Does online instruction help or hurt your IE metrics?

Inside Higher Ed posted an interesting article about online instruction the other day. You can find it here. Even before the pandemic, students were voting with their class registrations, pushing institutions to increase online offerings, which brought about a decrease in face-to-face instruction. It is not difficult to meet the minimum requirements of your accreditor, but is the minimum enough? SACSCOC requires five things and none of them are difficult. If you ask students, they will tell you that they are prepared for the online learning environment. So we are off to the races, right?

Let’s start with identity. The minimum is a unique username and password issued to students upon admission. I don’t know about you, but I routinely log in to things with my wife’s credentials. With her permission, of course, but the point stands. This is not hard to circumvent for the student who wishes to. Do the faculty require proctored exams? Is there an institutional policy requiring proctoring to add a layer of security? Don’t get me started on the evaluative value, or lack thereof, of un-proctored multiple choice or T/F exams in online courses.

How about readiness? Is that recent HS graduate or returning older student ready for the online learning environment? Are they reading and comprehending at something approaching grade level? We know most are not. Are they disciplined, self-motivated, and organized enough for online learning success?

What are the implications of all of this though the lens of IE metrics?

  1. Students circumventing the security of username and password authentication could be artificially inflating your student learning outcomes attainment numbers. How could that be bad? Inflated numbers here can lead to a false sense of security and a program that fails to make a needed adjustment to instruction to support student learning.
  2. Students who enroll in online courses who are not ready for that learning environment lead to higher D,F,W rates and, by association, lower student success rates. This will show up in your student achievement measures (Standard 8.1 for SACSCOC institutions). If, as they should, those institutional measures are reflected in the program review process, student readiness, or lack thereof, will impact you here as well.

It is clear that online instruction is here to stay and it offers a great deal of flexibility to students and institutions. Is your institution doing all it can to protect the integrity of its online courses and providing enough support to students? An institution cannot fulfil its mission unless it is protecting program integrity and ensuring students have the tools and skills needed to be successful.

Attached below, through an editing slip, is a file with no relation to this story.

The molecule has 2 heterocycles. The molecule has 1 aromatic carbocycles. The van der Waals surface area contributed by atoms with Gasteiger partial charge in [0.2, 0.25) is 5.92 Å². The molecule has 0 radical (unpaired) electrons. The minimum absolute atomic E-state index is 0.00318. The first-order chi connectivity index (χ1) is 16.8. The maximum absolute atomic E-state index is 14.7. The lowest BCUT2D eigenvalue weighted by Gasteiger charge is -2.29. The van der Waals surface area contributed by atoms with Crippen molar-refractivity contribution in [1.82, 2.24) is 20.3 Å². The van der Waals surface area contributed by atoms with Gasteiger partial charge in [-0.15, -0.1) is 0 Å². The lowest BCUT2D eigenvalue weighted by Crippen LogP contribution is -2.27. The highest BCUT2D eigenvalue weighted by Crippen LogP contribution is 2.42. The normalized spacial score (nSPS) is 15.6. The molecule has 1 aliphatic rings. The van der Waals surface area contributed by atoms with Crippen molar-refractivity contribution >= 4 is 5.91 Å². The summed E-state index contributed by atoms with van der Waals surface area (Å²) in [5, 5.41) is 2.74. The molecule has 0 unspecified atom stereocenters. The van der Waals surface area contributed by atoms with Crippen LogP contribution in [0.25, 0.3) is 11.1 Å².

If any of this makes you nervous or gets you thinking, reach out for a discussion. Let’s talk about these issues.

At Southeastern Accreditation Consultants, we’re ready to collaborate and support your accreditation and strategic planning efforts. From reviewing narratives to building your documentation, we offer individualized services to best meet your needs. Contact us to get started.

Published by Douglas A. Wymer

Throughout an academic career spanning nearly 20 years, Dr. Wymer participated in many site visits (both substantive change and reaffirmation visits) for the Southern Association of Colleges and Schools Commission on Colleges (SACSCOC) and he has been a visiting team member for the Accrediting Commission for Community and Junior Colleges with the Western Association of Colleges and Schools. In addition to serving as a team member, Dr. Wymer has served as a visiting committee chair for SACSCOC. After earning a B.S. in Biology (with a minor in Chemistry) from what was then Shorter College, an M.S. in Entomology from Clemson University, and a Ph.D. in Environmental Science from Tennessee Technological University, Dr. Wymer started a rewarding career in academia. He earned tenure and achieved the rank of Associate Professor of Environmental Sciences at The University of West Alabama and served in a number of administrative roles at UWA including Department Chair and Assistant Dean. He served as a Department Head at Pensacola State College and, after a year in that position, was promoted to Dean of Baccalaureate Studies and Academic Support. In 2016 he became the Vice President of Academic Affairs at Lake-Sumter State College, where he served for four years before launching Southeastern Accreditation Consultants.

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